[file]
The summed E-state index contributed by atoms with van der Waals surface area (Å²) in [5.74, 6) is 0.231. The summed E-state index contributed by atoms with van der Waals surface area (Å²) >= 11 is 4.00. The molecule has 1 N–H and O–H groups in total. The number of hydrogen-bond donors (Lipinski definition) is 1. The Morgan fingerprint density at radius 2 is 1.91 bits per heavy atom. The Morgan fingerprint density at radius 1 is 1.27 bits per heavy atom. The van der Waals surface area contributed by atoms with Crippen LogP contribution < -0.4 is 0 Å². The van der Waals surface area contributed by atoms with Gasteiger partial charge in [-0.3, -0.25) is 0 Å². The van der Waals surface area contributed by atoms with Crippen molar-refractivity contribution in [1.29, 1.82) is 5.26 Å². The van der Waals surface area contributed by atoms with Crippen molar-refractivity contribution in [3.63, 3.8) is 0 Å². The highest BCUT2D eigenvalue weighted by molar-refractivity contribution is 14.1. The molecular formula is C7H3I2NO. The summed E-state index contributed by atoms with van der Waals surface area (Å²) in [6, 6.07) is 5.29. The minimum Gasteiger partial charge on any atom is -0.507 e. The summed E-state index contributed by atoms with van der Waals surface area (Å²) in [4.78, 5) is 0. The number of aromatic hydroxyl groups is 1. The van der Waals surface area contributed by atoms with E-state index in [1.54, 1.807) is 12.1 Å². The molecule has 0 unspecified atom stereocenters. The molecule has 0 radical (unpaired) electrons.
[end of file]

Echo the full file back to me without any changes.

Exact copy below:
The summed E-state index contributed by atoms with van der Waals surface area (Å²) in [5.74, 6) is 0.231. The summed E-state index contributed by atoms with van der Waals surface area (Å²) >= 11 is 4.00. The molecule has 1 N–H and O–H groups in total. The number of hydrogen-bond donors (Lipinski definition) is 1. The Morgan fingerprint density at radius 2 is 1.91 bits per heavy atom. The Morgan fingerprint density at radius 1 is 1.27 bits per heavy atom. The van der Waals surface area contributed by atoms with Crippen LogP contribution < -0.4 is 0 Å². The van der Waals surface area contributed by atoms with Gasteiger partial charge in [-0.3, -0.25) is 0 Å². The van der Waals surface area contributed by atoms with Crippen molar-refractivity contribution in [1.29, 1.82) is 5.26 Å². The van der Waals surface area contributed by atoms with Crippen molar-refractivity contribution in [3.63, 3.8) is 0 Å². The highest BCUT2D eigenvalue weighted by molar-refractivity contribution is 14.1. The molecular formula is C7H3I2NO. The summed E-state index contributed by atoms with van der Waals surface area (Å²) in [6, 6.07) is 5.29. The minimum Gasteiger partial charge on any atom is -0.507 e. The summed E-state index contributed by atoms with van der Waals surface area (Å²) in [4.78, 5) is 0. The number of aromatic hydroxyl groups is 1. The van der Waals surface area contributed by atoms with E-state index in [1.54, 1.807) is 12.1 Å². The molecule has 0 unspecified atom stereocenters. The molecule has 0 radical (unpaired) electrons.